This week we’re going to try to answer that request by sharing a live interview that was conducted at the Switch Workshop in November at 37signals. In this episode Bob Moesta, Chris Spiek, and Jason Fried interview a Switch Workshop attendee about a mattress that he recently purchased. As you listen to the episode, try to follow along using the timeline and the forces diagram. In the next episode, we’ll talk through some of the questions that people frequently ask after observing a JTBD interview. If you have questions that you want answered, leave them in the comments section below and we’ll try our best to answer it in the next episode. It's more than just Milkshakes. Get the latest on Jobs-to-be-Done here.

Design Thinking and Jobs-To-Be-Done Innovation Method Intersect To Create Winning New Products. I had the opportunity to hear Yves Behar (founder of Fuseproject) and Tim Brown (CEO and president of IDEO) talk about design thinking at the Commonwealth Club on March 21, 2013.

Design Thinking and Jobs-To-Be-Done Innovation Method Intersect To Create Winning New Products

As both men spoke about the merits of design thinking, it struck me that many of the methods they describe are very much in alignment with the core methods of Jobs-To-Be-Done (J2BD) innovation framework. One could say design thinking and J2BD are two means to a common end: developing and launching new products and services customers want and value. While both approaches can be used exclusively of each other, they share enough common threads that, when put together, provide deeper insights and perspectives for the development team to innovate and launch great new products. What is design thinking? Design can be described as being responsible for that interface between us as human beings, and the world we make around us.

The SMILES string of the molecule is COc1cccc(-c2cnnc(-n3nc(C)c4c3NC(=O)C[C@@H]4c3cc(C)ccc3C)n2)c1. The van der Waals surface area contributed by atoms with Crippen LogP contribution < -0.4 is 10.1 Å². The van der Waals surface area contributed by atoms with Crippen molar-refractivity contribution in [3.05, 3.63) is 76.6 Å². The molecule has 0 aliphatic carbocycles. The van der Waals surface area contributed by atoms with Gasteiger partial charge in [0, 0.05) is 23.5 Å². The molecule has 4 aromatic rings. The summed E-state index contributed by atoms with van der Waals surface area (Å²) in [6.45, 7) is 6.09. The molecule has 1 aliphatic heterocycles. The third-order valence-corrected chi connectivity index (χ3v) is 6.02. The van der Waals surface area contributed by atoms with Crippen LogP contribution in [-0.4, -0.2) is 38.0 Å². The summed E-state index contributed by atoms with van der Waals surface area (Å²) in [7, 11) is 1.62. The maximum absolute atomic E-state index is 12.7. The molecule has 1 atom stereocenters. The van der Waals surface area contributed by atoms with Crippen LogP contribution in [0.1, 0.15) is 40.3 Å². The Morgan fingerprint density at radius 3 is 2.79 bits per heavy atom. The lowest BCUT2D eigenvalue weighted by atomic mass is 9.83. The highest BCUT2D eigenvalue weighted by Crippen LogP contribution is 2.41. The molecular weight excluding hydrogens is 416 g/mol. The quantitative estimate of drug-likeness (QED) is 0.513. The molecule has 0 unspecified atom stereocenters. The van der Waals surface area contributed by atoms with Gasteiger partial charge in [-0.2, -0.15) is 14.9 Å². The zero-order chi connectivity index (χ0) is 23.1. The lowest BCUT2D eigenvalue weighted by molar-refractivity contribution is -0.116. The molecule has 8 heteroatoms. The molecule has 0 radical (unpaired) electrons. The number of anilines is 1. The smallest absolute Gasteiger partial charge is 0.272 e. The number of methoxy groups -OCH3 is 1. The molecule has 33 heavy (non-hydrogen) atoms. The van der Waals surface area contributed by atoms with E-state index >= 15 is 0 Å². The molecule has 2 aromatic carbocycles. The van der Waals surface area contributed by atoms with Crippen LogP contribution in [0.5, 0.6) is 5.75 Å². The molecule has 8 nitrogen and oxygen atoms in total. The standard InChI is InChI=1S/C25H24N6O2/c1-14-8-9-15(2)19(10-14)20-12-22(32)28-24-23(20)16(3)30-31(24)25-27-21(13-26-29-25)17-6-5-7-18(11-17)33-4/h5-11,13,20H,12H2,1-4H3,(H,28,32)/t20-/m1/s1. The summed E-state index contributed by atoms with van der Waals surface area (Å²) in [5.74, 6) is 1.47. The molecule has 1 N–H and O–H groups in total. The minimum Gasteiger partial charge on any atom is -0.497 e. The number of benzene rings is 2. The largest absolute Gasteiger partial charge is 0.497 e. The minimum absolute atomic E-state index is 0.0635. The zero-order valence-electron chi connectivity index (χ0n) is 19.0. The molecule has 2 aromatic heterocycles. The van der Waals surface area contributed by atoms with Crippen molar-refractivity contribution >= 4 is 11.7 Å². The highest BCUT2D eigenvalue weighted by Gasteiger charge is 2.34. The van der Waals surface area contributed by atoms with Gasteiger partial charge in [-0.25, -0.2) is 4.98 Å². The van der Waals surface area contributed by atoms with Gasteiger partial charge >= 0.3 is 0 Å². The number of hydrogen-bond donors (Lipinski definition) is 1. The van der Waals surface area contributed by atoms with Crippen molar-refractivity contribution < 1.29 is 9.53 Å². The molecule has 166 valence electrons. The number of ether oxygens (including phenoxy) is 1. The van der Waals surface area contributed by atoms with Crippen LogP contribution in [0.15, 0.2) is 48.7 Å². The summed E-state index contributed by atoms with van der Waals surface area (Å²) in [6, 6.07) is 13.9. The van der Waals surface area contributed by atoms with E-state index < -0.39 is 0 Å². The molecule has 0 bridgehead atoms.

Design is collaborative, but not designed by committee. Combining Design Thinking and J2BD Kevin. A Method for Applying Jobs-to-Be-Done to Product and Service Design. Say you’re designing something new for a product or service.

A Method for Applying Jobs-to-Be-Done to Product and Service Design